In late September, the U.S. Department of Veterans Affairs (VA) released national and state-level findings from its most recent analysis of Veteran suicide data, from 2005 to 2016. Key points include:
-- An average of 20 current or former service members die each day—a rate of 30.1 per 100,000. This is more than twice the rate of our civilian counterparts.
-- Of these 20 veteran suicides per day, six have received recent VA health care and 14 have not.
-- Rates of suicide were highest among younger Veterans (ages 18-34) and lowest among older Veterans (ages 55 and older). However, because the older Veteran population is the largest, this group accounted for 58.1 percent of Veteran suicide deaths in 2016.
-- The rate of suicide among 18-34-year-old Veterans continues to increase -- The use of firearms as a method of suicide is high and increasing. The percentage of suicide deaths that involved firearms was 67.0 percent in 2015 and 69.4 percent in 2016.
In the State of New York, the rate of veteran suicides is 19.0 per 100,000—significantly lower than the national average. This also corresponds with New York having an overall lower suicide rate (general population) than the national average. But it must be noted that New York’s veteran suicide rate of 19.0 is significantly higher than rate of suicide for New York's general population, which is 10.4.
What this new data makes clear is that veteran suicide continues to be a crisis in New York as well as the U.S. as a whole.
What's Causing the Veteran Suicide Crisis?
There isn't clear data on the precise reasons for the trends and rates we are seeing in veteran suicide in New York or nationally. But the following may be significant contributing factors:
Problems Accessing VA Healthcare. Nationwide, roughly half of veterans access VA healthcare, but more than 2/3 of veterans who committed suicide were identified as not receiving recent VA healthcare. Veterans may not be able to access care, as in the case of a 2015 report of more than 300,000 veterans dying as they waited for a deeply flawed VA system to process their enrollment. Despite recent reforms and expansion of VA mental healthcare, there remains a critical staffing shortage at VA and we’ve seen service reductions locally because of staffing shortages, inoperable equipment, or inadequate facilities.
Contending with Homelessness. Veterans with a history of homelessness are five times more likely to attempt suicide. Continued efforts to end veteran homelessness by providing VA services, financial assistance, and housing vouchers will not only ensure veterans find permanent housing—they will also reduce the number of veteran suicides.
Chronic pain and opioid dependence. High risk factors for suicidal ideation are prevalent among individuals living with chronic pain, and it is likely that overdoses may often be intentional and not merely accidental. Opioid prescriptions have been reduced by VA since 2014, but VA Choice providers may not be adhering to the VA’s standards of reducing opioid prescriptions. Veterans are twice as likely as non-veterans to die from accidental overdoses of opioids.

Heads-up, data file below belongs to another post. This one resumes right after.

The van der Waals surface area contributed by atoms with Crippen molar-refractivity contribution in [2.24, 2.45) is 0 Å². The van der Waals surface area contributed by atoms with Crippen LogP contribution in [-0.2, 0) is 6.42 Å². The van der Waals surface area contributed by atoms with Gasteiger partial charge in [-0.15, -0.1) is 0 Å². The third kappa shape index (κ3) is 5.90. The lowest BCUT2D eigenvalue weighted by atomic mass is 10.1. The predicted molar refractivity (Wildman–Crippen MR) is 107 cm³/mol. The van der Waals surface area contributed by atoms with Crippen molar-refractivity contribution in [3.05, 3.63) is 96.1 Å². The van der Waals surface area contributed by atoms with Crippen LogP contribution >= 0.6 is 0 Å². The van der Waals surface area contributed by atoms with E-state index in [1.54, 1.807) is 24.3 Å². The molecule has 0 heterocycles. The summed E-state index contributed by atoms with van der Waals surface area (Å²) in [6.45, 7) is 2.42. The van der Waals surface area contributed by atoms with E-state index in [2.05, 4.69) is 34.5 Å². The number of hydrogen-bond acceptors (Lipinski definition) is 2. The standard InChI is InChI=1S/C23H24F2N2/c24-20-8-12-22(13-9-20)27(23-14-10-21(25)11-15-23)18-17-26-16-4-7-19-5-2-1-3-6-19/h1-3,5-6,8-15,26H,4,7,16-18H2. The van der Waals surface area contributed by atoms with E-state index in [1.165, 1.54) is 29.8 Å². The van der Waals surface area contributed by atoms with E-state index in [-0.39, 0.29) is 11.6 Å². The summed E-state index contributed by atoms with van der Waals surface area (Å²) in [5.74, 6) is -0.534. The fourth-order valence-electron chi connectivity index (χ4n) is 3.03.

Denial of MST Claims. Despite there being a clear correlation between military sexual trauma (MST) and depression, PTSD, and self-harm, a recent report showed that the VA wrongfully denied more than 1,300 veteran claims of MST within a 5-month period last year, keeping them from receiving services and benefits to which they should otherwise be entitled. This points to larger systemic problems with the processing of MST claims by the VA.
What Can We Do?
Recognize Red Flags. Hopelessness and loss of purpose. Risky behavior. Frequent anger or sadness. Neglecting personal welfare. Read through and keep fresh in your mind the signs you might be able to pick up on to see a buddy or loved one might be at risk. See them HERE.
Take a Self-Check (or Buddy Check) Quiz. The Veterans Crisis Line offers an anonymous and fairly short screening tool that assesses your (or someone else’s) risk factors. Take the quiz to get an assessment of where you stand with your risk factors. It takes only a short period of time to receive the assessment upon completing the quiz. Find it HERE.
Get Preventive Mental Healthcare. If you knew you were in a population group at high risk for a fatal illness—would you get a preventive screening or treatment? Veterans and families can get ahead of risk by seeing providers who can help talk through everyday stresses as well as conditions like traumatic brain injury (TBI) or PTSD. VA hospitals and Vet Centers can offer important preventive help, and non-VA providers like the NYU Langone Military Family Clinic and NY Presbyterian Military Family Wellness Center offer free and confidential services for veterans and their loved ones.
Get Help (or Help a Buddy Get Help) Before a Crisis. Living in New York can be hard, and it’s even harder for veterans and families who feel displaced by deployments or misunderstood by civilian society—compounded by legal problems, trouble accessing VA care or benefits, or problems finding stable employment and housing. See our GET HELP page for a list of resources, and our Affordable Apartment Primer for resources on NYC apartments.
Are you or a veteran you know in crisis? Call the VA’s Veterans Crisis Line at 1-800-273-8255 – Press 1.